The four major components for reaching your goals are patience, perseverance, the plan and support systems. The plan must focus on all of the elements covered above. Support systems include people and activities that will help you achieve your plan. Patience and perseverance are an integral part of the plan and include monitoring your rest and recovery and your nutrition. A final conundrum is to avoid injury. So do the least amount of sensible training to fulfill your plan. It is definitely better to err on the side of under training than over training. Do your long runs, but not too frequently(every 10 to 14 days) and ensure proper recovery.

One added thought to remember is to rest, hydrate and eat the week before your marathon. Do not make any changes in your diet. Just eat a few more carbs.

You have planned effectively. Pack for any weather conditions and wear what you know is tried, true and tested. Do nothing new. Get to your marathon a day early if you are flying. AND do not check your luggage. My best example of this is when I was attempting to get the Olympic Trials standard. My husband and I flew from Binghamton, NY, to Jacksonville, FL, in early December late on Friday evening. I always carried my uniform and racing shoes with me, but not all my gear. Imagine my dismay when race morning dawned at 30 degrees and our luggage, which included my warm ups was lost. I went to the start in my heavy coat and attempted to warm up. It was ridiculous and I knew I could not race in shorts and a singlet. I did not start and our luggage arrived later in the morning. We flew back home and wasted all that training and money.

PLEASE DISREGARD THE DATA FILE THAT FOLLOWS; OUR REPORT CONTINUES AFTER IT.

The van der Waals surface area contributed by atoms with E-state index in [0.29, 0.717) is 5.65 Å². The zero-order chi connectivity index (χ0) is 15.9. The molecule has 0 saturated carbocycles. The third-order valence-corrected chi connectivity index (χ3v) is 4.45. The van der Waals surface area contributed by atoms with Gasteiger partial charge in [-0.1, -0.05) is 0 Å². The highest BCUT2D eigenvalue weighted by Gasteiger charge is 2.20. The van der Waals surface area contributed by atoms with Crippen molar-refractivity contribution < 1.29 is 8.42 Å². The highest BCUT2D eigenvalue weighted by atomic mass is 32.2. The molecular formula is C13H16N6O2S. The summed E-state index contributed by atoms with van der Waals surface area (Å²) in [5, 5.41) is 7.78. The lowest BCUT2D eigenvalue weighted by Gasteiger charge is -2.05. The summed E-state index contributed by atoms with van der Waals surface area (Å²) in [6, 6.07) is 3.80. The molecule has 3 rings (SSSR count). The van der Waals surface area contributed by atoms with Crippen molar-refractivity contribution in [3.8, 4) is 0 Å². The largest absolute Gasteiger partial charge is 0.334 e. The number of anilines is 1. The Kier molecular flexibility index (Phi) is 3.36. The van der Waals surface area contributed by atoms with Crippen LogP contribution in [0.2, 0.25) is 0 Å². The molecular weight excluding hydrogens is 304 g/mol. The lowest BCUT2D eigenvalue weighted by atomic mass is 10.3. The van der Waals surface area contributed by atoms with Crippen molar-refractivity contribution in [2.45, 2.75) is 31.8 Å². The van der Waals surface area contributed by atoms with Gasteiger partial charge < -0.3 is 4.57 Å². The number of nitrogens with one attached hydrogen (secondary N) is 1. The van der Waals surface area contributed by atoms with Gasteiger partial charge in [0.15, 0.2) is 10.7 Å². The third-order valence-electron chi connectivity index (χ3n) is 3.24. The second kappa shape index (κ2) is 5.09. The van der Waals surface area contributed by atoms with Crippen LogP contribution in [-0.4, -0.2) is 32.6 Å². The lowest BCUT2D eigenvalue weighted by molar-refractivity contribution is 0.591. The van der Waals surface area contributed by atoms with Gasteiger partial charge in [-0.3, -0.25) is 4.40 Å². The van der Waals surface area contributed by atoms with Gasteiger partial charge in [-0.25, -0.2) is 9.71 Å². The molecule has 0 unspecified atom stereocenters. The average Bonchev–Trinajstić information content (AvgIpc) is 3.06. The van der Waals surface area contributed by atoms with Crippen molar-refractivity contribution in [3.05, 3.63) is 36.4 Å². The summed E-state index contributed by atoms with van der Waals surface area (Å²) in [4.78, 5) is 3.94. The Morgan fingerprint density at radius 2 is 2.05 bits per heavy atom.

Finally make a packing list during your training/practice and check off all of the items as you pack. I remember several athletes who arrived with two left shoes or just one shoe. Planning and preparation will get you to the start in fine shape. Now relax and have fun!!

Carolyn Mather, R.N. PhD. lives and runs in north Georgia and is a member of the Atlanta Track Club Elite. She can be reached at